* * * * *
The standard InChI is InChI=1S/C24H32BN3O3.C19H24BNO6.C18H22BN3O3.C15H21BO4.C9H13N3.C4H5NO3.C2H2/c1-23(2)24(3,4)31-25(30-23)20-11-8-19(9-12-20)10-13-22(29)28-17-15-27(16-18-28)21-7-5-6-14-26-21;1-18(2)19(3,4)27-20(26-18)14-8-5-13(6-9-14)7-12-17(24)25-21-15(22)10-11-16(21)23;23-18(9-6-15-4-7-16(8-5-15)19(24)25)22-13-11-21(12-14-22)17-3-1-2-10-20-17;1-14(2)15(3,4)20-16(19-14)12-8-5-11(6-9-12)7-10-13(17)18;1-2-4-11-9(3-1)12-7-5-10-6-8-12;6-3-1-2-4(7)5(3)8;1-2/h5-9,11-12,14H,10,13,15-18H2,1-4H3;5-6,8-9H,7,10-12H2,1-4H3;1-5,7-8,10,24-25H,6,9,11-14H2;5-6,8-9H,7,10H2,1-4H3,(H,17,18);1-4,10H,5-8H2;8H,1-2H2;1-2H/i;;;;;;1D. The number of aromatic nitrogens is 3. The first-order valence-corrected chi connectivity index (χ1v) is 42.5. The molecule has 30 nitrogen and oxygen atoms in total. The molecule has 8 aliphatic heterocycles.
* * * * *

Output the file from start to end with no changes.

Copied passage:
The standard InChI is InChI=1S/C24H32BN3O3.C19H24BNO6.C18H22BN3O3.C15H21BO4.C9H13N3.C4H5NO3.C2H2/c1-23(2)24(3,4)31-25(30-23)20-11-8-19(9-12-20)10-13-22(29)28-17-15-27(16-18-28)21-7-5-6-14-26-21;1-18(2)19(3,4)27-20(26-18)14-8-5-13(6-9-14)7-12-17(24)25-21-15(22)10-11-16(21)23;23-18(9-6-15-4-7-16(8-5-15)19(24)25)22-13-11-21(12-14-22)17-3-1-2-10-20-17;1-14(2)15(3,4)20-16(19-14)12-8-5-11(6-9-12)7-10-13(17)18;1-2-4-11-9(3-1)12-7-5-10-6-8-12;6-3-1-2-4(7)5(3)8;1-2/h5-9,11-12,14H,10,13,15-18H2,1-4H3;5-6,8-9H,7,10-12H2,1-4H3;1-5,7-8,10,24-25H,6,9,11-14H2;5-6,8-9H,7,10H2,1-4H3,(H,17,18);1-4,10H,5-8H2;8H,1-2H2;1-2H/i;;;;;;1D. The number of aromatic nitrogens is 3. The first-order valence-corrected chi connectivity index (χ1v) is 42.5. The molecule has 30 nitrogen and oxygen atoms in total. The molecule has 8 aliphatic heterocycles.